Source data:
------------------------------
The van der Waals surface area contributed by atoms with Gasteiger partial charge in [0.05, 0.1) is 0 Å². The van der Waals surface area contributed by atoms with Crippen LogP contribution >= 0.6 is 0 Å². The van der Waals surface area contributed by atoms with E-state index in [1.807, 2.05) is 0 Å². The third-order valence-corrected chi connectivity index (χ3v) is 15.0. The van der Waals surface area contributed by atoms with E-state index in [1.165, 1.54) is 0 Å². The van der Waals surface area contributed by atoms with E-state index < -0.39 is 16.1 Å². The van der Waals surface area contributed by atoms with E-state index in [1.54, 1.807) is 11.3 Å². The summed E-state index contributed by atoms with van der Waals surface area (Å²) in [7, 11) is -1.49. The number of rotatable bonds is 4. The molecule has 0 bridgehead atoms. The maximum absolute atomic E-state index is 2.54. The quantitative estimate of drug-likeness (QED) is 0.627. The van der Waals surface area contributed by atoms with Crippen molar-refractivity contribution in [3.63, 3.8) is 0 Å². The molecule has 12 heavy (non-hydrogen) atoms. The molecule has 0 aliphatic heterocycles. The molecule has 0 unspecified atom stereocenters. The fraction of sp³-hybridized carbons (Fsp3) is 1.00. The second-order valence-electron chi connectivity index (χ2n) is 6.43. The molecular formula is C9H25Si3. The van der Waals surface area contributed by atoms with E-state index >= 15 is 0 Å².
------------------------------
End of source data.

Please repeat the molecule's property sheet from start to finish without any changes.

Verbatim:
The van der Waals surface area contributed by atoms with Gasteiger partial charge in [0.05, 0.1) is 0 Å². The van der Waals surface area contributed by atoms with Crippen LogP contribution >= 0.6 is 0 Å². The van der Waals surface area contributed by atoms with E-state index in [1.807, 2.05) is 0 Å². The third-order valence-corrected chi connectivity index (χ3v) is 15.0. The van der Waals surface area contributed by atoms with E-state index in [1.165, 1.54) is 0 Å². The van der Waals surface area contributed by atoms with E-state index < -0.39 is 16.1 Å². The van der Waals surface area contributed by atoms with E-state index in [1.54, 1.807) is 11.3 Å². The summed E-state index contributed by atoms with van der Waals surface area (Å²) in [7, 11) is -1.49. The number of rotatable bonds is 4. The molecule has 0 bridgehead atoms. The maximum absolute atomic E-state index is 2.54. The quantitative estimate of drug-likeness (QED) is 0.627. The van der Waals surface area contributed by atoms with Crippen molar-refractivity contribution in [3.63, 3.8) is 0 Å². The molecule has 12 heavy (non-hydrogen) atoms. The molecule has 0 aliphatic heterocycles. The molecule has 0 unspecified atom stereocenters. The fraction of sp³-hybridized carbons (Fsp3) is 1.00. The second-order valence-electron chi connectivity index (χ2n) is 6.43. The molecular formula is C9H25Si3. The van der Waals surface area contributed by atoms with E-state index >= 15 is 0 Å².